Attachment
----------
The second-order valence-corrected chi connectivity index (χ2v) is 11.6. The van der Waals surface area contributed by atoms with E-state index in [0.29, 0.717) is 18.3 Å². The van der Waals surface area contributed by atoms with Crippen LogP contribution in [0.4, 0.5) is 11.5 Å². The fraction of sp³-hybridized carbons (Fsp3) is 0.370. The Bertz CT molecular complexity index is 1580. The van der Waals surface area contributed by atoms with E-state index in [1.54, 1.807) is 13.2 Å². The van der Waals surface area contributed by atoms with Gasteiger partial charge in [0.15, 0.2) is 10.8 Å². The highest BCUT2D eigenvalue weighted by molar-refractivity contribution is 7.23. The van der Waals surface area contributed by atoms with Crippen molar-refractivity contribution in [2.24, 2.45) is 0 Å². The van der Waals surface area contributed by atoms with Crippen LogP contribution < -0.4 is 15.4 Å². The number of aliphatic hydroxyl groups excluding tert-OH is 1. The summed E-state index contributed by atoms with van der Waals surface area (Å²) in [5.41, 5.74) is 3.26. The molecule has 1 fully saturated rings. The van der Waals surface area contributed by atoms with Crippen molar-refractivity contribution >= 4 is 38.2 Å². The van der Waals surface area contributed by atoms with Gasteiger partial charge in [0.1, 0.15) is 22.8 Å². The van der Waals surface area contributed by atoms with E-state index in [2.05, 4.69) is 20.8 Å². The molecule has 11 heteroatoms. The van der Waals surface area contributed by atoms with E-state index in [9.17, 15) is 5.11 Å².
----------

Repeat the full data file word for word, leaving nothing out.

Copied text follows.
The second-order valence-corrected chi connectivity index (χ2v) is 11.6. The van der Waals surface area contributed by atoms with E-state index in [0.29, 0.717) is 18.3 Å². The van der Waals surface area contributed by atoms with Crippen LogP contribution in [0.4, 0.5) is 11.5 Å². The fraction of sp³-hybridized carbons (Fsp3) is 0.370. The Bertz CT molecular complexity index is 1580. The van der Waals surface area contributed by atoms with E-state index in [1.54, 1.807) is 13.2 Å². The van der Waals surface area contributed by atoms with Gasteiger partial charge in [0.15, 0.2) is 10.8 Å². The highest BCUT2D eigenvalue weighted by molar-refractivity contribution is 7.23. The van der Waals surface area contributed by atoms with Crippen molar-refractivity contribution in [2.24, 2.45) is 0 Å². The van der Waals surface area contributed by atoms with Crippen LogP contribution < -0.4 is 15.4 Å². The number of aliphatic hydroxyl groups excluding tert-OH is 1. The summed E-state index contributed by atoms with van der Waals surface area (Å²) in [5.41, 5.74) is 3.26. The molecule has 1 fully saturated rings. The van der Waals surface area contributed by atoms with Crippen molar-refractivity contribution >= 4 is 38.2 Å². The van der Waals surface area contributed by atoms with Gasteiger partial charge in [0.1, 0.15) is 22.8 Å². The van der Waals surface area contributed by atoms with E-state index in [2.05, 4.69) is 20.8 Å². The molecule has 11 heteroatoms. The van der Waals surface area contributed by atoms with E-state index in [9.17, 15) is 5.11 Å².